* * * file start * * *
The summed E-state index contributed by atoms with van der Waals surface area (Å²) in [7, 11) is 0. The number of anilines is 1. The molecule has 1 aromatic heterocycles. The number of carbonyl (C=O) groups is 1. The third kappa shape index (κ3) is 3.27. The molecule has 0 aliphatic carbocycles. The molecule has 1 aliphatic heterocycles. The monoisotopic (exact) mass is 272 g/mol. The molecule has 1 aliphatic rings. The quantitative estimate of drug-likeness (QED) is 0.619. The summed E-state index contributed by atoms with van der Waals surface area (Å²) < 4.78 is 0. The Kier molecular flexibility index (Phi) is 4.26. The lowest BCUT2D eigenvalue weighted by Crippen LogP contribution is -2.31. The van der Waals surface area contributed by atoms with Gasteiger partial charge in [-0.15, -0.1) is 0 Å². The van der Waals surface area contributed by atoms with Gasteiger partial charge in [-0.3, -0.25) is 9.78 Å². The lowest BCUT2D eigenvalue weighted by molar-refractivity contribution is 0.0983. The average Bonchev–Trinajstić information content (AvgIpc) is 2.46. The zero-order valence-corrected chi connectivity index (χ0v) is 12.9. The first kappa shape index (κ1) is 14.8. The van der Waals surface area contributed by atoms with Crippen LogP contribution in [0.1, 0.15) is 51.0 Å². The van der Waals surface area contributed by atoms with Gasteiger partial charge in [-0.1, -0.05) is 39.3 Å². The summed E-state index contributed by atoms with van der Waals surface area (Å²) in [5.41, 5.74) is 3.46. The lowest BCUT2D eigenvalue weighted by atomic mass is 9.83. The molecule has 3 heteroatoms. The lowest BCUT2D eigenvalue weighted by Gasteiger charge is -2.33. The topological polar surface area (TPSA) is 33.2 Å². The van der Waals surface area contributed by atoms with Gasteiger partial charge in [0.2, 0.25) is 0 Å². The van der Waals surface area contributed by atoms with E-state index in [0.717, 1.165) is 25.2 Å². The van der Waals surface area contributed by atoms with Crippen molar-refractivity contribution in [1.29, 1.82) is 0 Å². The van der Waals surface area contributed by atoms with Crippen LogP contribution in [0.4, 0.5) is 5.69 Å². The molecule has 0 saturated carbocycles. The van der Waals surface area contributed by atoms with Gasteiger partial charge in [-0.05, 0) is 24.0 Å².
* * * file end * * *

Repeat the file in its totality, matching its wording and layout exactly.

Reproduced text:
The summed E-state index contributed by atoms with van der Waals surface area (Å²) in [7, 11) is 0. The number of anilines is 1. The molecule has 1 aromatic heterocycles. The number of carbonyl (C=O) groups is 1. The third kappa shape index (κ3) is 3.27. The molecule has 0 aliphatic carbocycles. The molecule has 1 aliphatic heterocycles. The monoisotopic (exact) mass is 272 g/mol. The molecule has 1 aliphatic rings. The quantitative estimate of drug-likeness (QED) is 0.619. The summed E-state index contributed by atoms with van der Waals surface area (Å²) < 4.78 is 0. The Kier molecular flexibility index (Phi) is 4.26. The lowest BCUT2D eigenvalue weighted by Crippen LogP contribution is -2.31. The van der Waals surface area contributed by atoms with Gasteiger partial charge in [-0.15, -0.1) is 0 Å². The van der Waals surface area contributed by atoms with Gasteiger partial charge in [-0.3, -0.25) is 9.78 Å². The lowest BCUT2D eigenvalue weighted by molar-refractivity contribution is 0.0983. The average Bonchev–Trinajstić information content (AvgIpc) is 2.46. The zero-order valence-corrected chi connectivity index (χ0v) is 12.9. The first kappa shape index (κ1) is 14.8. The van der Waals surface area contributed by atoms with Crippen LogP contribution in [0.1, 0.15) is 51.0 Å². The van der Waals surface area contributed by atoms with Gasteiger partial charge in [-0.1, -0.05) is 39.3 Å². The summed E-state index contributed by atoms with van der Waals surface area (Å²) in [5.41, 5.74) is 3.46. The lowest BCUT2D eigenvalue weighted by atomic mass is 9.83. The molecule has 3 heteroatoms. The lowest BCUT2D eigenvalue weighted by Gasteiger charge is -2.33. The topological polar surface area (TPSA) is 33.2 Å². The van der Waals surface area contributed by atoms with Gasteiger partial charge in [0.2, 0.25) is 0 Å². The van der Waals surface area contributed by atoms with E-state index in [0.717, 1.165) is 25.2 Å². The van der Waals surface area contributed by atoms with Crippen molar-refractivity contribution in [1.29, 1.82) is 0 Å². The van der Waals surface area contributed by atoms with Crippen LogP contribution in [0.4, 0.5) is 5.69 Å². The molecule has 0 saturated carbocycles. The van der Waals surface area contributed by atoms with Gasteiger partial charge in [-0.05, 0) is 24.0 Å².